Friday, May 9, 2014
James Conlon, Cincinnati May Festival Music Director
John Adams: Harmonium
R. Nathaniel Dett: The Ordering of Moses (NY Premiere)
May Festival Chorus
Latonia Moore, soprano
Ronnita Nicole Miller, mezzo-soprano
Rodrick Dixon, tenor
Donnie Ray Albert, baritone
May Festival Founded 1873
Cincinnati Symphony Orchestra Founded 1895
Located on the north bank of the Ohio River, bordering Kentucky and Indiana, Cincinnati played an important role in the Underground Railroad during the Civil War. A large German immigrant population—by 1900, more than sixty percent of the city’s resident was of German background—greatly influenced Cincinnati’s culture. The arts sector has a deep and rich history and now represents the diverse cultures and populations within the city. Cincinnati is home to some of the oldest arts institutions in the country, including the May Festival, Cincinnati Symphony Orchestra, Cincinnati Opera and Cincinnati Art Museum.
The Music Hall, the home of the May Festival and Cincinnati Symphony Orchestra, was built in 1878 by the renowned architect Samuel Hannaford. Many important corporations have their headquarters in Cincinnati, including Proctor & Gamble, Macy’s Inc., The Kroger Company, American Financial Group, The E. W. Scripps Company, Fifth Third Bank, and GE Aviation. The metropolitan area has a population of more than 2 million people, many of whom attend games by the Cincinnati Bengals and Cincinnati Reds.
May Festival Chorus
The May Festival Chorus has earned acclaim locally, nationally and internationally for its musicality, vast range of repertoire and sheer power of sound. The chorus of 145 professionally trained singers is the core artistic element of the Cincinnati May Festival as well as the official chorus of the Cincinnati Symphony and Pops Orchestra. Throughout each season chorus members collectively devote more than 40,000 hours in rehearsals and performances.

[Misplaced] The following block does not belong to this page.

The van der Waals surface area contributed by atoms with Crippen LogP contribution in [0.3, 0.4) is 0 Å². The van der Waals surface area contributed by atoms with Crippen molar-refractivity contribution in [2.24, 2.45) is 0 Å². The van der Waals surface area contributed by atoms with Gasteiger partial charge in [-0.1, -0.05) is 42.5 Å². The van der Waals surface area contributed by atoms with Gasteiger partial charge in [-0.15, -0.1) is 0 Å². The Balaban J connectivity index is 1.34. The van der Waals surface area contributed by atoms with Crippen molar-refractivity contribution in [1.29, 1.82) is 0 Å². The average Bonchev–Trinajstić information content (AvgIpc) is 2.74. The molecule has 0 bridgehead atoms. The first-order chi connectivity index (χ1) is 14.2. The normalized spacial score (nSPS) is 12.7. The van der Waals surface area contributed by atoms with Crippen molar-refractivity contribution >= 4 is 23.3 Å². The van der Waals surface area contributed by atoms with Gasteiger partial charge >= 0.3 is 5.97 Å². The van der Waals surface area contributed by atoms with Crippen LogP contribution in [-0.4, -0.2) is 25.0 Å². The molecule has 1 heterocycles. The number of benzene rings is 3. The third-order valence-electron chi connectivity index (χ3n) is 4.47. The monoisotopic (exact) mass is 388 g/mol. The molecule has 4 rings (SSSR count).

Founded in 1873, the May Festival is the oldest, and one of the most prestigious, choral festivals in the Western Hemisphere. The annual festival boasts the May Festival Chorus and Cincinnati Symphony Orchestra as anchors, hosts an international array of guest artists and presents two spectacular weekends of dynamic programming under the musical leadership of James Conlon and choral preparation of Robert Porco.
Maestro Conlon has provided the artistic leadership for more May Festivals than any other Music Director in the organization’s history. Many important choral works have received their American or world premieres at the May Festival, including Johann Sebastian Bach’s Magnificat, Gustav Mahler’s Symphony No. 3, Benjamin Britten’s Gloriana, Gian Carlo Menotti’s The Death of the Bishop of Brindisi, and Robert Nathaniel Dett’s The Ordering of Moses.
Cincinnati Symphony Orchestra
The Cincinnati Symphony Orchestra is a dynamic ensemble of some of the world’s finest musicians. The fifth oldest symphony orchestra in the United States and the oldest orchestra in Ohio, the CSO has played a leading role in the cultural life of Greater Cincinnati and the Midwest since its founding in 1895.
Louis Langrée began his tenure as CSO’s thirteenth Music Director at the start of the 2013-14 season, succeeding Paavo Järvi, whose tenure concluded in 2011 after ten seasons. Over the course of it long history, the orchestra has also been led by the likes of Leopold Stokowski, Eugène Ysaÿe, Fritz Reiner, Max Rudolf, Thomas Schippers, and Jesús López-Cobos, among others. During the most recent music director search, the orchestra enlisted Creative Directors for the CSO’s three subscription series. For the 2011-12 season, the Creative Directors were conductor Rafael Frühbeck de Burgos, pianist Lang Lang and composer Philip Glass. For the next, they were Maestro Frühbeck de Burgos, saxophonist Branford Marsalis and composer Jennifer Higdon. For more information, visit www.cincinnatisymphony.org